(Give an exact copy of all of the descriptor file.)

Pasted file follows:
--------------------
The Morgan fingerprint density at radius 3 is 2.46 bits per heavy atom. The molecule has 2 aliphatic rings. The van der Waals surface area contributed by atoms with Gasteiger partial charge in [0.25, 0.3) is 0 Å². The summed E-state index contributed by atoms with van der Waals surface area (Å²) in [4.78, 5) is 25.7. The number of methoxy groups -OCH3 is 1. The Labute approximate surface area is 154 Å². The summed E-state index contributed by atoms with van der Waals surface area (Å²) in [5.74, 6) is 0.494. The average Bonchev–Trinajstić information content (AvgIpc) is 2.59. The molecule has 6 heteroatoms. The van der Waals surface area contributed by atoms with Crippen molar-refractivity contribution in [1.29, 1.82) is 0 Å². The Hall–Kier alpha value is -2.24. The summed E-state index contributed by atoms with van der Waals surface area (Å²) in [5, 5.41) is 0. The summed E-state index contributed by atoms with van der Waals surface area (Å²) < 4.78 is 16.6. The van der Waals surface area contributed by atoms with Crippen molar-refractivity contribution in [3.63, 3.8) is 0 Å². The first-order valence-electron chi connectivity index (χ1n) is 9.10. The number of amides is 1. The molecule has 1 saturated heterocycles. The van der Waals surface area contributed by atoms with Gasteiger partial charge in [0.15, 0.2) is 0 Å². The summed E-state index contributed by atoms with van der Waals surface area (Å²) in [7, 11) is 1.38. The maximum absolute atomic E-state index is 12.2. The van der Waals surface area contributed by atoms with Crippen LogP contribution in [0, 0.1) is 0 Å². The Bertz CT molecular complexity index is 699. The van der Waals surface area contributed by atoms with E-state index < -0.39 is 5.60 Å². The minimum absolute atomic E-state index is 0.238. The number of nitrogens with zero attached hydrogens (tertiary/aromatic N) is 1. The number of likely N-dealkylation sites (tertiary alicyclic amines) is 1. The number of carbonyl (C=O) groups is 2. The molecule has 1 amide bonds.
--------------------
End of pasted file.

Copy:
The Morgan fingerprint density at radius 3 is 2.46 bits per heavy atom. The molecule has 2 aliphatic rings. The van der Waals surface area contributed by atoms with Gasteiger partial charge in [0.25, 0.3) is 0 Å². The summed E-state index contributed by atoms with van der Waals surface area (Å²) in [4.78, 5) is 25.7. The number of methoxy groups -OCH3 is 1. The Labute approximate surface area is 154 Å². The summed E-state index contributed by atoms with van der Waals surface area (Å²) in [5.74, 6) is 0.494. The average Bonchev–Trinajstić information content (AvgIpc) is 2.59. The molecule has 6 heteroatoms. The van der Waals surface area contributed by atoms with Crippen molar-refractivity contribution in [1.29, 1.82) is 0 Å². The Hall–Kier alpha value is -2.24. The summed E-state index contributed by atoms with van der Waals surface area (Å²) in [5, 5.41) is 0. The summed E-state index contributed by atoms with van der Waals surface area (Å²) < 4.78 is 16.6. The van der Waals surface area contributed by atoms with Crippen molar-refractivity contribution in [3.63, 3.8) is 0 Å². The first-order valence-electron chi connectivity index (χ1n) is 9.10. The number of amides is 1. The molecule has 1 saturated heterocycles. The van der Waals surface area contributed by atoms with Gasteiger partial charge in [0.15, 0.2) is 0 Å². The summed E-state index contributed by atoms with van der Waals surface area (Å²) in [7, 11) is 1.38. The maximum absolute atomic E-state index is 12.2. The van der Waals surface area contributed by atoms with Crippen LogP contribution in [0, 0.1) is 0 Å². The Bertz CT molecular complexity index is 699. The van der Waals surface area contributed by atoms with E-state index < -0.39 is 5.60 Å². The minimum absolute atomic E-state index is 0.238. The number of nitrogens with zero attached hydrogens (tertiary/aromatic N) is 1. The number of likely N-dealkylation sites (tertiary alicyclic amines) is 1. The number of carbonyl (C=O) groups is 2. The molecule has 1 amide bonds.